"It's not a pretty picture, every generation there's some other voter obstacle to jump over," he said. "It does make me wonder, you know at this age, whether our children and our grandchildren will see any more progress. It appears that folks in these state legislatures and also in the Congress want to slow things down."
North Carolina recently enacted one of the strictest voter laws in the nation. The law cuts down on early voting hours, ends same-day voter registration, ends a high school program that registered students to vote and requires a government-issued photo ID to vote, although student IDs and out-of-state driver's licenses will not be accepted.
The U.S. Department of Justice is suing to block a similar, less restrictive, law in Texas and is reportedly considering a challenge to the North Carolina law as well.
"We made strides in voting," Tolbert said. "At the time there were just a handful of blacks in Congress, practically no Hispanics, but at the same time, all of this voter suppression and challenges might roll back the progress."
Shearin, who works for the Charleston Job Corps Center and is also an ordained minister, remembers the march, officially called the March on Washington for Jobs and Freedom, as a push not just for racial equality, but for economic equality as well.
With measures of economic inequality soaring in America, she has a dim view of elected officials.
"You get a bunch of lackadaisical non-reading lawyers in Congress who sit there and pass down laws and do whatever they want to do to promote themselves," she said. "And we still got to fight for ours. We got to fight for Medicare, we got to fight for Social Security -- a system we paid into."
'Roll up our sleeves'
Rev. Ron English moved to Charleston in 1972 to be the pastor at the First Baptist Church. Before that he had been an associate minister at Ebenezer Baptist Church in Atlanta, working under that church's two co-pastors -- Martin Luther King Jr. and Sr.
Martin Luther King Jr. encouraged English to go into the seminary, and English later gave the prayer at King's funeral in 1968.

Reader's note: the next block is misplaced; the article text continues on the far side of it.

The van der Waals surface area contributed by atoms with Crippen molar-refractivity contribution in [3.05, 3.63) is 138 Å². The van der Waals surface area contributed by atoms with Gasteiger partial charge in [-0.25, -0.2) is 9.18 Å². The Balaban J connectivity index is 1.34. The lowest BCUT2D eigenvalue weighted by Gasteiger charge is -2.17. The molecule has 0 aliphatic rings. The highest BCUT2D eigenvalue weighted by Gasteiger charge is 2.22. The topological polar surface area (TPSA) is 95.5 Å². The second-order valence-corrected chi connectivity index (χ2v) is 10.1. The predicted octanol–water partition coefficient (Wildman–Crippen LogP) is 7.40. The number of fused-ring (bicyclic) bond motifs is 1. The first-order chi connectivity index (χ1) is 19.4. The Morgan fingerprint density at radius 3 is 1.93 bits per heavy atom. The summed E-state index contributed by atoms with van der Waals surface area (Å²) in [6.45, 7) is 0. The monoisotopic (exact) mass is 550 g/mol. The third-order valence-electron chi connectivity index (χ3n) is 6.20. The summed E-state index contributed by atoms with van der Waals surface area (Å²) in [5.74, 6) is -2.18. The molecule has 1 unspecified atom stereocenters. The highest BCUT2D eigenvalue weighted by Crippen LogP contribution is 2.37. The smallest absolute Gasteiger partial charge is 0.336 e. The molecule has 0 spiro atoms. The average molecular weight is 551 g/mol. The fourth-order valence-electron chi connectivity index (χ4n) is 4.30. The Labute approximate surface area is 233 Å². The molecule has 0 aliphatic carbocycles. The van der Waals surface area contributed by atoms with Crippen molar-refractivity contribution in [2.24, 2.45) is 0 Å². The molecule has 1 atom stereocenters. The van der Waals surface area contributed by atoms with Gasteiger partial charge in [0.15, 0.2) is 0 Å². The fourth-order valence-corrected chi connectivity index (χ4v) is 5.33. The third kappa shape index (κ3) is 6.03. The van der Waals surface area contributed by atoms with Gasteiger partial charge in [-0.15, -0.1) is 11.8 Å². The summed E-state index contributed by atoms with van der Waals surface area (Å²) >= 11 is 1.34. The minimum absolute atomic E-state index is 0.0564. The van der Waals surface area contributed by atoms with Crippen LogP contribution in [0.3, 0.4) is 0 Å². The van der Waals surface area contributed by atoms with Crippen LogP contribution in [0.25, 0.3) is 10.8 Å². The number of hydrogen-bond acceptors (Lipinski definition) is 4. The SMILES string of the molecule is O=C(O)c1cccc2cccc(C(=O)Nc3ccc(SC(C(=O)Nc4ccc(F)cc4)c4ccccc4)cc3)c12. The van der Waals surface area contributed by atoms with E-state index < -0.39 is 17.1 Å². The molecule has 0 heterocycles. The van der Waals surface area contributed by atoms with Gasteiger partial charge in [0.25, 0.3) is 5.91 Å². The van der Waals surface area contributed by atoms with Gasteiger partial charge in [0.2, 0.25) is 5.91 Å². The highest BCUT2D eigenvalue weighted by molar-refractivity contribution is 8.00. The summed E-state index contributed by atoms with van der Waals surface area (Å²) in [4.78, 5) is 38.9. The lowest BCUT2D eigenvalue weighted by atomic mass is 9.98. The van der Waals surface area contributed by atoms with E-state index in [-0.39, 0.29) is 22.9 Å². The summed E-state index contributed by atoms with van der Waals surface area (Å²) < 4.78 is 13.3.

In 1963, English was a 19-year-old student at Morehouse College when he and a friend drove from Atlanta to Washington for the march.
On the drive to Washington they passed through Lynchburg, Va., where, right in the middle of town, they saw a hanging noose.
English said that the march and King's speech need to be remembered in the context of that spring's Birmingham Campaign, in which nonviolent protesters, including children, were met with increasingly violent resistance.
"When you look at the footage of what happened with (Birmingham Public Safety Commissioner Eugene) "Bull" Connor and the billy clubs and dogs, you will see more children and more youth in that footage than any other footage," English said.
That sort of open, virulent racism is mostly a thing of the past, but King's message is still needed for race relations in America today, English said.
"Part of his moral leadership as expressed in that speech is what we need now in terms of how we need nonviolent communication to become a more civil society," English said. "The reality of race is something that has been covered over until it emerges in a Trayvon Martin case.
"We still have not dealt with the reality of race, so the dialogue kind of continues by the tragic events that have forced us to look at that again."
Rev. Matthew Watts, pastor at the Grace Bible Church in Charleston and a community leader on the West Side, was only 7 in 1963, but he remembers watching King's speech on television in his living room in Mount Hope.
Watts said that despite the progress made in dismantling legally-sanctioned segregation, King might be disappointed if he saw the state of America today.
"I don't think he would envision that more than 70 percent of black children would be born out of wedlock, I don't think that he could imagine that we would have the mass incarceration of blacks that exists today and I don't think he would imagine that unemployment for blacks would be higher today," Watts said.
"It's not so much the memory of the dream or remembering the speech, but it's remembering what it was that he went to Washington to try to do," he said.
"If we want to honor Martin Luther King's legacy and see the dream realized, it's time to roll up our sleeves."
Reach David Gutman at david.gut...@wvgazette.com or 304-348-5119.